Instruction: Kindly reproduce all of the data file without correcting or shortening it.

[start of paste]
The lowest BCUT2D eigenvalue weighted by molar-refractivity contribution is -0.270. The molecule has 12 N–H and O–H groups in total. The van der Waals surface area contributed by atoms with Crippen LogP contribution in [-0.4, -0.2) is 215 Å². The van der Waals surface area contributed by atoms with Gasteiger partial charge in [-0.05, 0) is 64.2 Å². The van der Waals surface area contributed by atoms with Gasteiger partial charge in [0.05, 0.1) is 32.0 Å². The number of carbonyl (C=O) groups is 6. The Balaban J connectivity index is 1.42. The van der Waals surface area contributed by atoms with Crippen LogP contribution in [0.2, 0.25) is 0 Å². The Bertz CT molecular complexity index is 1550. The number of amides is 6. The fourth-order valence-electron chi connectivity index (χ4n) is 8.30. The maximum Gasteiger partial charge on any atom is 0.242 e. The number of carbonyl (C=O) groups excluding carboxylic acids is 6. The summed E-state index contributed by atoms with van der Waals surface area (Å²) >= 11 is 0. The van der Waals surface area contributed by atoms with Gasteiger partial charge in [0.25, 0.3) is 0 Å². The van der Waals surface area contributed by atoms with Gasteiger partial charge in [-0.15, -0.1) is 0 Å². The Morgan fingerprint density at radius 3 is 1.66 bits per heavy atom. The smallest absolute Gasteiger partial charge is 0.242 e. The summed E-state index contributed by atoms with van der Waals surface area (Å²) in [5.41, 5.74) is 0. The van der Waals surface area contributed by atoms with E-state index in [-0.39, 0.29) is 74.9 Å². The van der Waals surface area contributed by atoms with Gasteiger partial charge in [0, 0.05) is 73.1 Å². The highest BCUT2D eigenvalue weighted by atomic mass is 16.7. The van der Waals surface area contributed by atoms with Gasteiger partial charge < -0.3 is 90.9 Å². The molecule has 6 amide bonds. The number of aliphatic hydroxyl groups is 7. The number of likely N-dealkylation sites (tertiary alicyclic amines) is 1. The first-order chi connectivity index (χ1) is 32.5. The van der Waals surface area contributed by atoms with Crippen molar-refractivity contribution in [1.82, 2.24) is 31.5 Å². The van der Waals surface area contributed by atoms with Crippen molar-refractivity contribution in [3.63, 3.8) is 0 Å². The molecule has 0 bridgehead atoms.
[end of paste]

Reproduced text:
The lowest BCUT2D eigenvalue weighted by molar-refractivity contribution is -0.270. The molecule has 12 N–H and O–H groups in total. The van der Waals surface area contributed by atoms with Crippen LogP contribution in [-0.4, -0.2) is 215 Å². The van der Waals surface area contributed by atoms with Gasteiger partial charge in [-0.05, 0) is 64.2 Å². The van der Waals surface area contributed by atoms with Gasteiger partial charge in [0.05, 0.1) is 32.0 Å². The number of carbonyl (C=O) groups is 6. The Balaban J connectivity index is 1.42. The van der Waals surface area contributed by atoms with Crippen LogP contribution in [0.2, 0.25) is 0 Å². The Bertz CT molecular complexity index is 1550. The number of amides is 6. The fourth-order valence-electron chi connectivity index (χ4n) is 8.30. The maximum Gasteiger partial charge on any atom is 0.242 e. The number of carbonyl (C=O) groups excluding carboxylic acids is 6. The summed E-state index contributed by atoms with van der Waals surface area (Å²) >= 11 is 0. The van der Waals surface area contributed by atoms with Gasteiger partial charge in [0.25, 0.3) is 0 Å². The van der Waals surface area contributed by atoms with Gasteiger partial charge in [-0.15, -0.1) is 0 Å². The Morgan fingerprint density at radius 3 is 1.66 bits per heavy atom. The smallest absolute Gasteiger partial charge is 0.242 e. The summed E-state index contributed by atoms with van der Waals surface area (Å²) in [5.41, 5.74) is 0. The van der Waals surface area contributed by atoms with E-state index in [-0.39, 0.29) is 74.9 Å². The van der Waals surface area contributed by atoms with Gasteiger partial charge in [0, 0.05) is 73.1 Å². The highest BCUT2D eigenvalue weighted by atomic mass is 16.7. The van der Waals surface area contributed by atoms with Gasteiger partial charge < -0.3 is 90.9 Å². The molecule has 6 amide bonds. The number of aliphatic hydroxyl groups is 7. The number of likely N-dealkylation sites (tertiary alicyclic amines) is 1. The first-order chi connectivity index (χ1) is 32.5. The van der Waals surface area contributed by atoms with Crippen molar-refractivity contribution in [1.82, 2.24) is 31.5 Å². The van der Waals surface area contributed by atoms with Crippen molar-refractivity contribution in [3.63, 3.8) is 0 Å². The molecule has 0 bridgehead atoms.